In the fall of 2015, after a couple of years of practicing different styles of yoga, I discovered the Astanga Vinyasa practice. Every inhalation and exhalation was not only counted, which was new for me, but also manipulated with the help of a breathing technique called Ujjayi breathing. By slightly contracting your glottis, you make a hissing sound, which allows you to breath more evenly. It also calms down your nervous system, heats up your body and helps you to stay focused on your breathing properly. There was no escape, no space to distract myself and think of anything other than my inhalation and exhalation and the following movements. It was a big liberation for me.

And when you come to think about it… Our breathing has such a great impact on our lives. Just look at the metaphorical influence of breathing on our language: we heave a sigh of relieve when we hear we passed an important exam, we hold our breath when we are at the edge of our seat watching a scary movie and our breath gets taken away when we suddenly bump into the person we secretly have crush on. Our reactions to situations in life influence our breathing unconsciously, that is for sure.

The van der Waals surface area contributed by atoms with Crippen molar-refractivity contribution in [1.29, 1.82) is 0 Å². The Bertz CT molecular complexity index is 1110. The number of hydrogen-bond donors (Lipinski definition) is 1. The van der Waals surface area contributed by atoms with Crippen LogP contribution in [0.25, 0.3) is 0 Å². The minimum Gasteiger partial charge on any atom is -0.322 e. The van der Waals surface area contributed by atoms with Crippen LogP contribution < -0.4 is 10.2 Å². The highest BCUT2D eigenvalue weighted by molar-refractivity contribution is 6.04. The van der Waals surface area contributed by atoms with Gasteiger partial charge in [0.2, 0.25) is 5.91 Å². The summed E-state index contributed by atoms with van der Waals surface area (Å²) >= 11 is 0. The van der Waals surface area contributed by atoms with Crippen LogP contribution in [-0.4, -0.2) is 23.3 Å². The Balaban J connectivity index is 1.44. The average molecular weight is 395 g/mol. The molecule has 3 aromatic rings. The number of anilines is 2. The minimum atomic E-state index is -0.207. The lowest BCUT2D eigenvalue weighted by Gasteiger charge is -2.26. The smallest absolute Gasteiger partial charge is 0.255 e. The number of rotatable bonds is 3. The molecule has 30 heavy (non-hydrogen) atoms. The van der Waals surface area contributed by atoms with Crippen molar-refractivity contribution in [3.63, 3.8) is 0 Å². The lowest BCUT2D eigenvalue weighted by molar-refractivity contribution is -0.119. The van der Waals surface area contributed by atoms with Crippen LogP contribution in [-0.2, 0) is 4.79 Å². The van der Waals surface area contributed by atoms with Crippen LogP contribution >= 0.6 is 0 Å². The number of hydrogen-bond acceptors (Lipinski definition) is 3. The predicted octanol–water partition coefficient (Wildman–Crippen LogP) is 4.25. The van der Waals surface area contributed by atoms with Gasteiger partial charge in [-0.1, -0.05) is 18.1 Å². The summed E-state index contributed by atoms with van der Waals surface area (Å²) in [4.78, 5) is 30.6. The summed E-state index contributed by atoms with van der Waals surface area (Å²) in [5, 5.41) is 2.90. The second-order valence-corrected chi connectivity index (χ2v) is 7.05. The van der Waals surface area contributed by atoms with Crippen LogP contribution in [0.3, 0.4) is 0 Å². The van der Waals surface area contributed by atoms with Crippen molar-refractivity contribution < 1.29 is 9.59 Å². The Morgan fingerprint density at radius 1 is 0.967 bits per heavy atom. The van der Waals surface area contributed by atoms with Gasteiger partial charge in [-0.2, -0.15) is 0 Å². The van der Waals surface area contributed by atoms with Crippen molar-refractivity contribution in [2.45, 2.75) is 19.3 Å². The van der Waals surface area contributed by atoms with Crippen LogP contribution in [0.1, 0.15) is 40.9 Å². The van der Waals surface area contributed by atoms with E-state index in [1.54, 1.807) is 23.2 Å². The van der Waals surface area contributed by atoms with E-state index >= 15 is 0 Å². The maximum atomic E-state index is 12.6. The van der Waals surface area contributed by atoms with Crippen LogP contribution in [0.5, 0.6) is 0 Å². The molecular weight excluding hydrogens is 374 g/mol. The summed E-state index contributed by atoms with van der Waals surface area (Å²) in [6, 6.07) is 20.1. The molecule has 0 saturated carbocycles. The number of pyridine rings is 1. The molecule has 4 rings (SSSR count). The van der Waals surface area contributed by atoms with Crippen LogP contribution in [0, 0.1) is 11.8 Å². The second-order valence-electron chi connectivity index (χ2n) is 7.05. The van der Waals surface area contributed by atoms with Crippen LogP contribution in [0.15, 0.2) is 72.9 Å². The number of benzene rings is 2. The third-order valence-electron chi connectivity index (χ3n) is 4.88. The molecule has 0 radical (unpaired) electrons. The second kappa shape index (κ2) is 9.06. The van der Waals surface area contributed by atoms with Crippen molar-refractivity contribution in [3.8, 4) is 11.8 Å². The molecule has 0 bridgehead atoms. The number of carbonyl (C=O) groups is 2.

But what if vice versa, we were able to use the breath to influence the quality of our lives? What if the breath could help us to remain calm and neutral in stressful situations and to tame our wild monkey mind that always seduces and distracts us? It is possible…

By getting more in touch with our way of breathing, we can become more aware of the influence of it and even start using our breath to improve the quality and longevity of our lives. The breath then becomes a vehicle to turn our awareness inwards, where we can notice and give space to the ripples on the surface of our being. For me, both Astanga yoga and Pranayama have made a big difference in becoming attentive to this fact. I finally can breathe freely now.

…and exhale…

yoga teacher training rishikesh

What the hell am I doing here?